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World tour

Discussion in 'Bike Touring' started by pcflvly, Aug 12, 2017.

  1. pcflvly

    pcflvly Hungry for Knowledge

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    It's been a long time since I posted in here. If you remember, I was planning to bicycle to Montreal from Iowa. That was about sixteen months ago when I posted my plans. Well, I rode and I kept riding. I rode ten thousand miles through eight countries. This was all on a dumpstered bike and with almost no money.

    I rode from Des Moines to Montreal then south to the Rainbow Gathering in Vermont. From Vermont I went through Buffalo, Cleveland, Cincinnati, Nashville, Natchez, Austin, El Paso, and across New Mexico to Arizona. I ran out of money there but continued riding and I rode to almost every small town south of Tucson. I carried on from there to Yuma, Slab City, Julian, and to San Diego. My bike was worn out by then and I got a ride to LA where I had a space to rebuild it again.

    I rode back to San Diego then, and crossed the border at Tecate with only eighty dollars. I went on from there through eleven Mexico states and despite banditos and blood, fell in love with the country.

    I continued through Guatemala, El Salvador, Honduras, Nicaragua, and all the way through Costa Rica one town away from Panama. My bike was worn out by then as was all my gear and I took refuge in Pavones. That was one continuous trip of ten thousand miles.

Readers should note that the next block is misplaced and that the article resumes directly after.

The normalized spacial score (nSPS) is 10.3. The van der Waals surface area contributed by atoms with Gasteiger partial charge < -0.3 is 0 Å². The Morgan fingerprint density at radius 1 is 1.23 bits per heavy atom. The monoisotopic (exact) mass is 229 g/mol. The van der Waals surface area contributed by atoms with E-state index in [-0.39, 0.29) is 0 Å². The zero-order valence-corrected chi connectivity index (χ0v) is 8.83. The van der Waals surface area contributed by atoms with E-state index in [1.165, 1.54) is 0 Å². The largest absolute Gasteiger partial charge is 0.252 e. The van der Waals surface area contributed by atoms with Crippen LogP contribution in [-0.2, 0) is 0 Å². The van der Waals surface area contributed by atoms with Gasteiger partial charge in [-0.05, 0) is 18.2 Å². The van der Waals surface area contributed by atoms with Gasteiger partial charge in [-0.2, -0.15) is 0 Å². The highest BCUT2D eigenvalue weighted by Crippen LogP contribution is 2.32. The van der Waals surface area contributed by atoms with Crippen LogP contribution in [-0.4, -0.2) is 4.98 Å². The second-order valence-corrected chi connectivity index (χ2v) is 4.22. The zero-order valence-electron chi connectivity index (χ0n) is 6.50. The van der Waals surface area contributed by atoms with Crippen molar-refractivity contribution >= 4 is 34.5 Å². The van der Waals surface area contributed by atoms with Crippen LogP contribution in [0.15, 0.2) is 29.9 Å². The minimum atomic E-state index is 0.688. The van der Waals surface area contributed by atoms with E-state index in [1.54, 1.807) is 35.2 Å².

I flew back then to Portland and it took two months to find another bike. This one was much better and after the gathering in Oregon, I test rode it by riding 1750 miles to Minneapolis.

    I'm on my way back to Mexico now, my intent being to return to where I turned off in Costa Rica and then cross Panama, sail to Columbia, then ride most of South America.

    I'll be riding through Des Moines, Lawrence, KS, Tulsa, Dallas, Austin, and Laredo. I love to meet up and if anyone wants to ride with me part of the way, the more the merrier.

    Anyway, that's a broad recap. I'll say more in the comments. The picture is from Costa Rics
     

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  2. saveanimals

    saveanimals I'm a d-bag and got banned.
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    Sounds unbelievable, literally. Where do you get your food and food money from?
     
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  3. OP
    OP
    pcflvly

    pcflvly Hungry for Knowledge